Barry Graham is one of those writers who, after you’ve encountered their work somewhere, you keep on the look out for. His voice just sort of grabs a hold of you and demands that you look for more. Because I’ve been reading him for a while, I was quite pleased to see that he had produced this (sadly slim) collection of short fiction.
When The National Virginity Pledge showed up in the mail I devoured it almost immediately, then let it rest a couple of days before reading it through again for effect. Graham writes about losers, lowlifes, the downtrodden and every manner of deadbeat. And yet, he never seems to pity his characters. He portrays them, often in the first person, as whole, complete, terribly flawed people. He gives perfect voice to characters that we probably shouldn’t like, but finally do.
There are tree themes that run through many of these stories: trouble with women; drinking and poker. All three happen to be dear to my heart. When Graham describes a fellow holding quads getting cracked by a straight flush I couldn’t help remember shoving eight hundred dollars into a pot holding kings full and getting called by an old man with four sevens. When it happened to me it felt like having a reciprocating saw slammed into my gut, and I could tell that Graham knew the feeling. That’s not to suggest that this is a book for those interested in the minutia of Texas Hold ‘Em. One only needs to know what it feels like to lose when you were certain that you would win to get his point.
Throughout it is the same with women. Graham’s characters work at relationships (or at least getting laid) only to fuck it up by asking for too much or too little. He plays with grief and betrayal like water colors, and spreads them beautifully across a human canvass.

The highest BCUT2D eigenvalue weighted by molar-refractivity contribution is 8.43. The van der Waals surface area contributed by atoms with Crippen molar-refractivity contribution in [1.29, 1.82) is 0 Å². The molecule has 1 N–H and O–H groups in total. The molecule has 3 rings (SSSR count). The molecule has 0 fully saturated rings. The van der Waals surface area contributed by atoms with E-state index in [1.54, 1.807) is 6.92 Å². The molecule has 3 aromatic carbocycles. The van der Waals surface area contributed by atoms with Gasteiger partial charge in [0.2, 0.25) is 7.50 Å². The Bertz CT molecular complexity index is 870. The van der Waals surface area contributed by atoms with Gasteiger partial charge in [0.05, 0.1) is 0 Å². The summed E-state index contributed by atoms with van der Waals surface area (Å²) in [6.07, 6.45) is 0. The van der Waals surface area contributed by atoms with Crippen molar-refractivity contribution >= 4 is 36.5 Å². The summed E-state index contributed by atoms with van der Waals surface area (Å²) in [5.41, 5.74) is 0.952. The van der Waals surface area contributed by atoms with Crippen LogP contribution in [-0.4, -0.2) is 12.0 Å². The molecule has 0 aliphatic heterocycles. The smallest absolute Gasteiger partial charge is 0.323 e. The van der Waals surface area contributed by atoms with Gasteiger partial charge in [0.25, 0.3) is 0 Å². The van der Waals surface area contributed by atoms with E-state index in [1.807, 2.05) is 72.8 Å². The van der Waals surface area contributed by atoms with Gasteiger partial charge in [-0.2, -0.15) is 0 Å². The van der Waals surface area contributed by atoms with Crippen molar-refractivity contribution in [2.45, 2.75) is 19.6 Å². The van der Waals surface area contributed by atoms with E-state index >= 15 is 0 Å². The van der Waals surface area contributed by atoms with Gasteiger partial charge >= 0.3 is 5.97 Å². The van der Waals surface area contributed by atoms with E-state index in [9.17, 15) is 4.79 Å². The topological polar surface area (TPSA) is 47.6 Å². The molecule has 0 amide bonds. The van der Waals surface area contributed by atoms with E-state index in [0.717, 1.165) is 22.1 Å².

It may be useful to return to poker metaphors to discuss thee sexual escapades in the book. When a judge in a beauty contest promises a win to a contestant in exchange for sex, he is bluffing. When a teacher admits to a student exactly what fantasy was in his mind when she thought he was just looking at her breasts, he is going all in. That’s part of the beauty of Graham’s writing. His characters act with perfectly realistic imprecision that almost seems like beautifully planned out game theory in action. Grabbing an aluminum bat and taking vengeance on the pick-up truck of the guy banging your ex-girlfriend might seem insane to the passerby, but must seem sublime inside your own head. And here I’m rambling.
Perhaps the best of the stories in the book is “Sherman Alexie and Monica Lewinski Fistfight in Heaven” (the title an obvious play on Alexie’s “The Lone Ranger and Tonto Fistfight in Heaven”) in which one of those old parlor games in where couples agree that each can choose one famous person to cheat with goes sour. The joy in this story comes not so much from the action, which is almost foreordained from the first sentence, as from the way Graham draws the characters. These are real people and their emotions, their reactions ring true at each step.
All in all, The National Virginity Pledge is a great collection from a writer well worth watching. I only wish it had been much longer.
Any Cop?: This book is too damned short.